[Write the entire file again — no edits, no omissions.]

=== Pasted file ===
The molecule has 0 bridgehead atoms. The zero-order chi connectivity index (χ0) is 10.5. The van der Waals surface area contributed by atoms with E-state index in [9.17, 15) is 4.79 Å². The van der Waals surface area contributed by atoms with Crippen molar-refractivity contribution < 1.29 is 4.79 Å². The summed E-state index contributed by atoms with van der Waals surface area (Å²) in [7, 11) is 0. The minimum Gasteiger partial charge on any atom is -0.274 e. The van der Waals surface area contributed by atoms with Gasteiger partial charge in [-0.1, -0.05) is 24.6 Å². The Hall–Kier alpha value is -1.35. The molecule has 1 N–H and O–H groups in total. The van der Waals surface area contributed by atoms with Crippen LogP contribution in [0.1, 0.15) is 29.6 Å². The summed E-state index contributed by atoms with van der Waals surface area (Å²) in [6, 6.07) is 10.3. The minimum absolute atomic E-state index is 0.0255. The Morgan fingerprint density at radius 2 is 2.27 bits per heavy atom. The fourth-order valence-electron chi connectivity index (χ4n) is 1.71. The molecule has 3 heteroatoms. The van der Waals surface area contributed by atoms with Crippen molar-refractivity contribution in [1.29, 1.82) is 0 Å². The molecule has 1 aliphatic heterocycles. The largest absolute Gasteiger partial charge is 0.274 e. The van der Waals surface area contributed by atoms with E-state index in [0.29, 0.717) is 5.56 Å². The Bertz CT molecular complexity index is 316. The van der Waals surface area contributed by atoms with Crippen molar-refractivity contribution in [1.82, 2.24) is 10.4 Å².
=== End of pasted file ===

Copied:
The molecule has 0 bridgehead atoms. The zero-order chi connectivity index (χ0) is 10.5. The van der Waals surface area contributed by atoms with E-state index in [9.17, 15) is 4.79 Å². The van der Waals surface area contributed by atoms with Crippen molar-refractivity contribution < 1.29 is 4.79 Å². The summed E-state index contributed by atoms with van der Waals surface area (Å²) in [7, 11) is 0. The minimum Gasteiger partial charge on any atom is -0.274 e. The van der Waals surface area contributed by atoms with Gasteiger partial charge in [-0.1, -0.05) is 24.6 Å². The Hall–Kier alpha value is -1.35. The molecule has 1 N–H and O–H groups in total. The van der Waals surface area contributed by atoms with Crippen LogP contribution in [0.1, 0.15) is 29.6 Å². The summed E-state index contributed by atoms with van der Waals surface area (Å²) in [6, 6.07) is 10.3. The minimum absolute atomic E-state index is 0.0255. The Morgan fingerprint density at radius 2 is 2.27 bits per heavy atom. The fourth-order valence-electron chi connectivity index (χ4n) is 1.71. The molecule has 3 heteroatoms. The van der Waals surface area contributed by atoms with Crippen molar-refractivity contribution in [1.29, 1.82) is 0 Å². The molecule has 1 aliphatic heterocycles. The largest absolute Gasteiger partial charge is 0.274 e. The van der Waals surface area contributed by atoms with E-state index in [0.29, 0.717) is 5.56 Å². The Bertz CT molecular complexity index is 316. The van der Waals surface area contributed by atoms with Crippen molar-refractivity contribution in [1.82, 2.24) is 10.4 Å².